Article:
"We accepted the challenge from the Bush Foundation to help transform teacher education,” said Frank Hernandez, assistant professor and chair of the Department of Continuing Studies, Partnerships and Initiatives in the Hamline University School of Education.
Hamline and its partner institutions Augsburg College, Bethel University, Concordia University, St. Catherine University, and University of St. Thomas formed the Twin Cities Teacher Collaborative, or TC2. The group will receive $7 million from the Bush Foundation to radically change the way they prepare future teachers. As a group, they produce 20% of Minnesota’s new teachers each year, and Hernandez believes this gives the schools a huge opportunity to make a significant impact on education in Minnesota. In all, the Bush Foundation will give $40 million to 14 schools, including the six TC2 schools, over the next 10 years, to improve teacher preparation.
TC2 has four primary goals. The first is to improve recruitment
. Hamline and the other schools hope to improve quality of education majors by identifying teaching-students who can address high need areas, such as bilingual education or science. The next is teacher preparation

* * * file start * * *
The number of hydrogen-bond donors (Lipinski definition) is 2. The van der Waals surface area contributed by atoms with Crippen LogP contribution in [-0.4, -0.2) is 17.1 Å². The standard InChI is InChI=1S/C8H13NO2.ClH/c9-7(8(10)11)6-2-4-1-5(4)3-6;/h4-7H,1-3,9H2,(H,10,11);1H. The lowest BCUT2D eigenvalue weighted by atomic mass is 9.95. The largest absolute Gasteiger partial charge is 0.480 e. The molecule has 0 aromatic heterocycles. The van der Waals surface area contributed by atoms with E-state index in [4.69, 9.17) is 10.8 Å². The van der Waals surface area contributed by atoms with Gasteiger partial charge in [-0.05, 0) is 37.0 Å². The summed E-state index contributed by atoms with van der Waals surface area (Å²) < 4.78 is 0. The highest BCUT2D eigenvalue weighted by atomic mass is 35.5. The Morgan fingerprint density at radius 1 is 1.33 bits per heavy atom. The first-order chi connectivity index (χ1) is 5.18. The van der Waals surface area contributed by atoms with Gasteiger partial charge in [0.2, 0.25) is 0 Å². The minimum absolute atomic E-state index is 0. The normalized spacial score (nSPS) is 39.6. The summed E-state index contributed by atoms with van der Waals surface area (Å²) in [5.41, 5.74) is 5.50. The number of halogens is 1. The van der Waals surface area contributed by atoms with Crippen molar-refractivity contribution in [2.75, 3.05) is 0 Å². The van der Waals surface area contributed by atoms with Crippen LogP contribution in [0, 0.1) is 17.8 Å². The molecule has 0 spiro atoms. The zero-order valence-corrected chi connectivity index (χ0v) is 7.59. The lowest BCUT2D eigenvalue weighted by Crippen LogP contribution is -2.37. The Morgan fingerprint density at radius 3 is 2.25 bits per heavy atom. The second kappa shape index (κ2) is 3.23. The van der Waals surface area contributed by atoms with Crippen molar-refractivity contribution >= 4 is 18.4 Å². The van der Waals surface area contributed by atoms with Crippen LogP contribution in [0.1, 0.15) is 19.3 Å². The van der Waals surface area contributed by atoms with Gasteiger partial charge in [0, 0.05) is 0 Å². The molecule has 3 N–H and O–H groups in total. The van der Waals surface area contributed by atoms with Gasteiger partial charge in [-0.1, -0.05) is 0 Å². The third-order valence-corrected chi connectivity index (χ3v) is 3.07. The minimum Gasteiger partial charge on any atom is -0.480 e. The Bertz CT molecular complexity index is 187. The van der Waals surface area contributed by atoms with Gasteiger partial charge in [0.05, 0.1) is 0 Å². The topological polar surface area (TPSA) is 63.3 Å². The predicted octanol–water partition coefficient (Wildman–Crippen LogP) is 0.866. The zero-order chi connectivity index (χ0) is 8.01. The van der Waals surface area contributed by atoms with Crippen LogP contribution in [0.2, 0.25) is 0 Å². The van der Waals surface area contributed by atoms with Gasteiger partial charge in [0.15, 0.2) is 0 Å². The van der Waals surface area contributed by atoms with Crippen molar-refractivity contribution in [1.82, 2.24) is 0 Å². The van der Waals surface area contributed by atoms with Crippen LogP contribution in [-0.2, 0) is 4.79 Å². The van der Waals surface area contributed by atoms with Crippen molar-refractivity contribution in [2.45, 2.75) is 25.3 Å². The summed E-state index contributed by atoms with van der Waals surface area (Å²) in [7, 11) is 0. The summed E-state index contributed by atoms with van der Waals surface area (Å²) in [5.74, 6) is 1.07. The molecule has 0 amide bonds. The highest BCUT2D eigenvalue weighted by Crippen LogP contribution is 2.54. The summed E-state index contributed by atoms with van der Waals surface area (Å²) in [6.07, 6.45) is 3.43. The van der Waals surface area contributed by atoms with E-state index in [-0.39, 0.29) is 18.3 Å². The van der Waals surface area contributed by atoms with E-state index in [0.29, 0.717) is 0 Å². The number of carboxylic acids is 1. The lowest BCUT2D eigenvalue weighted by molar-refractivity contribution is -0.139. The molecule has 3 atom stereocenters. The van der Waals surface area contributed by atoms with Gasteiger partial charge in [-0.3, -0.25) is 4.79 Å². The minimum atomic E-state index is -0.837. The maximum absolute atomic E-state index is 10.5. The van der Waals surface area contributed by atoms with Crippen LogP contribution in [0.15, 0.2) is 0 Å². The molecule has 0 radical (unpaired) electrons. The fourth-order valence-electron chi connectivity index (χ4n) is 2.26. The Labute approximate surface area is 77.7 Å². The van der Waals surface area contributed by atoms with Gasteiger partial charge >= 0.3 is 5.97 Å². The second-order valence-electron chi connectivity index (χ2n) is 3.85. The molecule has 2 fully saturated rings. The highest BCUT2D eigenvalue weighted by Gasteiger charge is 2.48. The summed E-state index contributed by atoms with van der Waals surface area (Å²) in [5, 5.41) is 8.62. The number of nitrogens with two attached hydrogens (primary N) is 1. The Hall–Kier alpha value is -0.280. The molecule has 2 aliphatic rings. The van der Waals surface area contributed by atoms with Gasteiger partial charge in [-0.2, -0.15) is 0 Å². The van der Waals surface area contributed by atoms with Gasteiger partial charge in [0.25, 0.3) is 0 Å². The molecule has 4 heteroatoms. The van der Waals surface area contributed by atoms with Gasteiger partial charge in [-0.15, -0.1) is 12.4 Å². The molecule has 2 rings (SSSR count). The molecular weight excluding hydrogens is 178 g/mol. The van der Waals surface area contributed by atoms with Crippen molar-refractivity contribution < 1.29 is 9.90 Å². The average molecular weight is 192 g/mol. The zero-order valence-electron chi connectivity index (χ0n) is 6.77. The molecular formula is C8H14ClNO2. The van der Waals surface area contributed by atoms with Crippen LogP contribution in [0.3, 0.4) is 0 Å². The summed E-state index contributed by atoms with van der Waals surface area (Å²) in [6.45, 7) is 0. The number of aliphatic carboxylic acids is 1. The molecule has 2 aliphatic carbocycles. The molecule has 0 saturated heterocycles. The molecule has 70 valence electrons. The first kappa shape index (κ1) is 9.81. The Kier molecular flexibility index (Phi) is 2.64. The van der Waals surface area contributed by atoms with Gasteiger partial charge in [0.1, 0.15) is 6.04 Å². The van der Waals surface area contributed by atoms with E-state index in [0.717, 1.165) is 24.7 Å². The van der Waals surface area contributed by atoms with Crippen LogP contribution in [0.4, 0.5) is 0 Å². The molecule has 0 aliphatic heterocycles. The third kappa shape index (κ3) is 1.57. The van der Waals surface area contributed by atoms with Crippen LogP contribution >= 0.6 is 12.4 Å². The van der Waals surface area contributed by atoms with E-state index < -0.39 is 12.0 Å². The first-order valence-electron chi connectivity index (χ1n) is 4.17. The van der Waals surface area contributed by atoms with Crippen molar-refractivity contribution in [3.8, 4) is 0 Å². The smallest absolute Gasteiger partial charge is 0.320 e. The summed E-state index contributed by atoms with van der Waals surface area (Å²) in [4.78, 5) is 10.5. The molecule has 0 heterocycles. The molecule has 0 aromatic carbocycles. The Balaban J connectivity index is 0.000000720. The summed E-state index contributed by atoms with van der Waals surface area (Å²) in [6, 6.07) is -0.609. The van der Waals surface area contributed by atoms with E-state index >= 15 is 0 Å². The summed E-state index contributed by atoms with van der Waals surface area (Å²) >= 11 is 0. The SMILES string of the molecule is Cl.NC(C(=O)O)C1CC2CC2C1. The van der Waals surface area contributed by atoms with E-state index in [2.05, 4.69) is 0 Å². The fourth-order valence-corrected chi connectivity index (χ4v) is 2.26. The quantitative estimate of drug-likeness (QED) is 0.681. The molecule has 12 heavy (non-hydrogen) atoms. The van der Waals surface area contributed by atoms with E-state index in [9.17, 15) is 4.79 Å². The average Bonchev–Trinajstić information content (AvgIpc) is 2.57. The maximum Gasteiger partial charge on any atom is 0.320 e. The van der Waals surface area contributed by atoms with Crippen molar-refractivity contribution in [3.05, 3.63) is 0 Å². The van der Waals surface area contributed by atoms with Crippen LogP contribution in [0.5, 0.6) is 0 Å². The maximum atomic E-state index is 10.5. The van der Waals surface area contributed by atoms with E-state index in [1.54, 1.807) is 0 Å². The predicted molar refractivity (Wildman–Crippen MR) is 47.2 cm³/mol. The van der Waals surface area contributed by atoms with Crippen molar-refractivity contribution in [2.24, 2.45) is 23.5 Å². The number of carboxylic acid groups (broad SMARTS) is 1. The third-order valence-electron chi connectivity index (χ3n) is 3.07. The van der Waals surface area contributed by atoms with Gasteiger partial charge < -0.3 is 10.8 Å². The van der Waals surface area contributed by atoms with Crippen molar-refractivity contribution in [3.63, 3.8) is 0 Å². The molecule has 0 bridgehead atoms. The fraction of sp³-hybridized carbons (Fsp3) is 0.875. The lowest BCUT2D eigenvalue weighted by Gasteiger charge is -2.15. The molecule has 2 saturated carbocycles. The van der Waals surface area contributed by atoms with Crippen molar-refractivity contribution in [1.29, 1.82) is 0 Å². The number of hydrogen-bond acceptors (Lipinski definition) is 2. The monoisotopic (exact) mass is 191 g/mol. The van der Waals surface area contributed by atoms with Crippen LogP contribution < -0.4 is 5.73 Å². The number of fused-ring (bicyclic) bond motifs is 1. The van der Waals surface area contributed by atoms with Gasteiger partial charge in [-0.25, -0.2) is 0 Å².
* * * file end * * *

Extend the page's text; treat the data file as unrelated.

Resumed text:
. The universities will use resources to alter and infuse their curriculums to address the evolving needs to K-12 students. The third is better placement
. The schools plan to require more intensive and longer student teacher training. Additionally, the collaborating classroom teacher will receive training to help improve the experience for all involved. The final is to increase support
. The member schools will stay connected with their graduates to support these new teachers as they begin their careers.
“We contracted with the Wilder Foundation to collect information on the effectiveness of these efforts as well,” Hernandez said. “We also are working with Value-Added Research Center at the University of Wisconsin-Madison to collect student achievement data from the classrooms where our teachers are located.”
TC2 will be the institutional framework, providing information and funding for the partner schools. Hernandez believes this is crucial because the program will “continually change as we learn more about what works best.”
Hamline has already begun to implement changes to its education program such as training current classroom teachers to improve the outcomes for student-teachers. Other changes, such as a curriculum redesign, are likely to come in the near future.
“When the Bush Foundation resources run out, the program won’t end, because we are using the money to learn and to implement the best teaching practices,” Hernandez said. “Thus, after we have transformed our program, we do not feel we will need additional resources to maintain it.”
The Bush Foundation is currently running a series of ads to promote the teacher preparation partnership and efforts. The group takes its next step with its June 26 innovation summit at Hamline. To learn more about the program visit: http://www.tcteacher.org/